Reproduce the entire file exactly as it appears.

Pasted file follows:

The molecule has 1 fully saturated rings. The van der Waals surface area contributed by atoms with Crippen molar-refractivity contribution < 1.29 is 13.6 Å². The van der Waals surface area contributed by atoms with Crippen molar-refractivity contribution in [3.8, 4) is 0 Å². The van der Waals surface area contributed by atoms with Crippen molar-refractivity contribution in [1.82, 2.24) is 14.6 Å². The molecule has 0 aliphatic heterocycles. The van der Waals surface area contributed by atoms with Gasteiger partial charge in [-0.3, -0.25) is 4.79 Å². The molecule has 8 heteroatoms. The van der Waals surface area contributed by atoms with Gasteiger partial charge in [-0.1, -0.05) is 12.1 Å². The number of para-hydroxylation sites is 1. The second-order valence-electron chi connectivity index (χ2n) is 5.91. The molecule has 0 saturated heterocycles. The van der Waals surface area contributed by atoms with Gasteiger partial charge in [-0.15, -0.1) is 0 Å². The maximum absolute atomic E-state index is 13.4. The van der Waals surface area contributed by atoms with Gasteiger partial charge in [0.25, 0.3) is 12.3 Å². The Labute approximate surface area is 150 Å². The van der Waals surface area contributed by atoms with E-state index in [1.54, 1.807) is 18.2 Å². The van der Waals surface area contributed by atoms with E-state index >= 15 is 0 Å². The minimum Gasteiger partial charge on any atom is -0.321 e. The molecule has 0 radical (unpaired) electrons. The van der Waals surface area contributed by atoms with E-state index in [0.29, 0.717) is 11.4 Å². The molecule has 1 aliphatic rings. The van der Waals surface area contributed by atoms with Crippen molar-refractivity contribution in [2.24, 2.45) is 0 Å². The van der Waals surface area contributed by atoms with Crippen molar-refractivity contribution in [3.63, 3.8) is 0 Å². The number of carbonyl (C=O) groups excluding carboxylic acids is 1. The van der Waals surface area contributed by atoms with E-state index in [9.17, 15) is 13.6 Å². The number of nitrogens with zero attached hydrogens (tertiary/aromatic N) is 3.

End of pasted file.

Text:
The molecule has 1 fully saturated rings. The van der Waals surface area contributed by atoms with Crippen molar-refractivity contribution < 1.29 is 13.6 Å². The van der Waals surface area contributed by atoms with Crippen molar-refractivity contribution in [3.8, 4) is 0 Å². The van der Waals surface area contributed by atoms with Crippen molar-refractivity contribution in [1.82, 2.24) is 14.6 Å². The molecule has 0 aliphatic heterocycles. The van der Waals surface area contributed by atoms with Gasteiger partial charge in [-0.3, -0.25) is 4.79 Å². The molecule has 8 heteroatoms. The van der Waals surface area contributed by atoms with Gasteiger partial charge in [-0.1, -0.05) is 12.1 Å². The number of para-hydroxylation sites is 1. The second-order valence-electron chi connectivity index (χ2n) is 5.91. The molecule has 0 saturated heterocycles. The van der Waals surface area contributed by atoms with Gasteiger partial charge in [-0.15, -0.1) is 0 Å². The maximum absolute atomic E-state index is 13.4. The van der Waals surface area contributed by atoms with Gasteiger partial charge in [0.25, 0.3) is 12.3 Å². The Labute approximate surface area is 150 Å². The van der Waals surface area contributed by atoms with E-state index in [1.54, 1.807) is 18.2 Å². The van der Waals surface area contributed by atoms with E-state index >= 15 is 0 Å². The minimum Gasteiger partial charge on any atom is -0.321 e. The molecule has 0 radical (unpaired) electrons. The van der Waals surface area contributed by atoms with E-state index in [0.29, 0.717) is 11.4 Å². The molecule has 1 aliphatic rings. The van der Waals surface area contributed by atoms with Crippen molar-refractivity contribution in [2.24, 2.45) is 0 Å². The van der Waals surface area contributed by atoms with Crippen molar-refractivity contribution in [3.63, 3.8) is 0 Å². The number of carbonyl (C=O) groups excluding carboxylic acids is 1. The van der Waals surface area contributed by atoms with E-state index in [9.17, 15) is 13.6 Å². The number of nitrogens with zero attached hydrogens (tertiary/aromatic N) is 3.